The Tucson Conference 2014 - 20th Anniversary

APRIl 21-26, 2014 Tucson - University Park Marriott

under the direction of the Center for CONSCIOUSNESS STUDIES, University of Arizona


2014 Pre-Conference



From Phenomenology to Consciousness, and back: Integrated Information Theory 3.0

Presenter:  Giulio Tononi, Department of Psychiatry, University of Wisconsin

Date:  Tuesday morning, April 22, 2014

Session: 9:00 AM - 1: 00 PM

Room: tba


Giulio Tononi   

Plenary Speaker TSC 2014

From Phenomenology to Consciousness, and back: Integrated Information Theory 3.0

Integrated information theory of consciousness (IIT) has recently attracted attention among consciousness researchers.

IIT stems from thought experiments that lead to phenomenological axioms and ontological postulates

(information, integration, exclusion, and compositionality). According to IIT, an experience is a maximally irreducible

conceptual structure, which in principle can be completely characterized, both in quantity and quality, by determining to

what extent a system of causal mechanisms is irreducible to its parts.

Many observations concerning the neural substrate of consciousness fall naturally into place within the IIT framework.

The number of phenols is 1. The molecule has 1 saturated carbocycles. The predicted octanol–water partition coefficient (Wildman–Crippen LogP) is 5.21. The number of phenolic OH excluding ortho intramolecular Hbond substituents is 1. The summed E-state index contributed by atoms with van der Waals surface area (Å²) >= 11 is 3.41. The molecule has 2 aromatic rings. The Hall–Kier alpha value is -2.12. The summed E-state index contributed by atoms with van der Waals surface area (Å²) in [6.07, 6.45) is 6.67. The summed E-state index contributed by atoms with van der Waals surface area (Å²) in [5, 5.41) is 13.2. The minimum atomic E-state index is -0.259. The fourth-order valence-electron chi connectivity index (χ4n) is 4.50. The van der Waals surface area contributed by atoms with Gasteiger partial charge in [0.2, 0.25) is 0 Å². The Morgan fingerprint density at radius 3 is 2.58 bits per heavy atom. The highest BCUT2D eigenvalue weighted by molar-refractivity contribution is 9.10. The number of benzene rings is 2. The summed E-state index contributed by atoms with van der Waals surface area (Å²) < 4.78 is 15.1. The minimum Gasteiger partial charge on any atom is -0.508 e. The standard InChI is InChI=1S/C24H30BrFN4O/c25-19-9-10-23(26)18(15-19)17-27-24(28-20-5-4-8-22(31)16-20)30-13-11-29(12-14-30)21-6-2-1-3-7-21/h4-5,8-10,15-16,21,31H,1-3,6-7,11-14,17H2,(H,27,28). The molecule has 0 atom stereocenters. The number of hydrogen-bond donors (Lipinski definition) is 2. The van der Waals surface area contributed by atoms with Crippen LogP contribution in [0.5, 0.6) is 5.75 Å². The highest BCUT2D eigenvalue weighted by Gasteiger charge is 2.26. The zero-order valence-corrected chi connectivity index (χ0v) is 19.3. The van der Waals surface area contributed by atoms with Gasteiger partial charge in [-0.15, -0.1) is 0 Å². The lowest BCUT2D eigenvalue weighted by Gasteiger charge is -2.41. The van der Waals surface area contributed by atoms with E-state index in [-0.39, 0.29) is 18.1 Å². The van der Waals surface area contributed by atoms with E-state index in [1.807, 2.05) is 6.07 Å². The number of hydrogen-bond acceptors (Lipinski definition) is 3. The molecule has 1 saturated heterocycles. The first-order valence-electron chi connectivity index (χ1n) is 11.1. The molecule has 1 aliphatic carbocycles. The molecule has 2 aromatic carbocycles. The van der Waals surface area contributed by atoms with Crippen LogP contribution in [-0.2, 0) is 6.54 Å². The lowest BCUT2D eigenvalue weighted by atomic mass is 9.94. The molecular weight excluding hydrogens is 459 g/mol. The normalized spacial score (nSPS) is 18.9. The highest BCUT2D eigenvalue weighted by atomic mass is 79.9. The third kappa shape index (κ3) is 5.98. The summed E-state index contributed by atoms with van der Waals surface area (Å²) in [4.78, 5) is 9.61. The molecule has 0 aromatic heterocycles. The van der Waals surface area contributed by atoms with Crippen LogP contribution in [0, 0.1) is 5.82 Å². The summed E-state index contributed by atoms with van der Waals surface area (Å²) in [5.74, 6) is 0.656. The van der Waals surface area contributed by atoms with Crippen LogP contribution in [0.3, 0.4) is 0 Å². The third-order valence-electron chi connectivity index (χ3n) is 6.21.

Among them are the association of consciousness with certain neural systems rather than with others; the fact that

neural processes underlying consciousness can influence or be influenced by neural processes that remain

unconscious; the reduction of consciousness during dreamless sleep and generalized epileptic seizures;

and the distinct role of different cortical architectures in affecting the quality of experience.

The tutorial will

i) introduce the basic notions of IIT to a broad audience without requiring a mathematical background,

and provide hands-on examples in which integrated information can be computed rigorously;

ii) introduce measures of integrated information that can be applied to empirical data and discuss how they can be applied to

evaluate the level of consciousness in wake, sleep, anesthesia, and disorders of consciousness;

iii) demonstrated how integrated information grows in animats adapting to a complex environment, thereby shedding light on the evolution of consciousness; iv) consider theoretical and practical aspects of measures of integrated information, potential problems, and future developments. 

Overview of the tutorial

Motivation of Integrated Information Theory of Consciousness (IIT)

Phenomenological axioms (existence, composition, information, integration, exclusion)

Ontological postulates (existence, composition, information, integration, exclusion)

Basic concepts

-        Information from the intrinsic perspective of a system: Measuring “differences that make a difference”

-        Integrated information: measuring “irreducibility”

-        Identifying concepts (maximally irreducible cause-effect repertoires)

-        Identifying complexes (maximally irreducible sets of concepts)

-        An experience as an integrated information structure or “quale”

Hands-on examples: calculating qualia for simple systems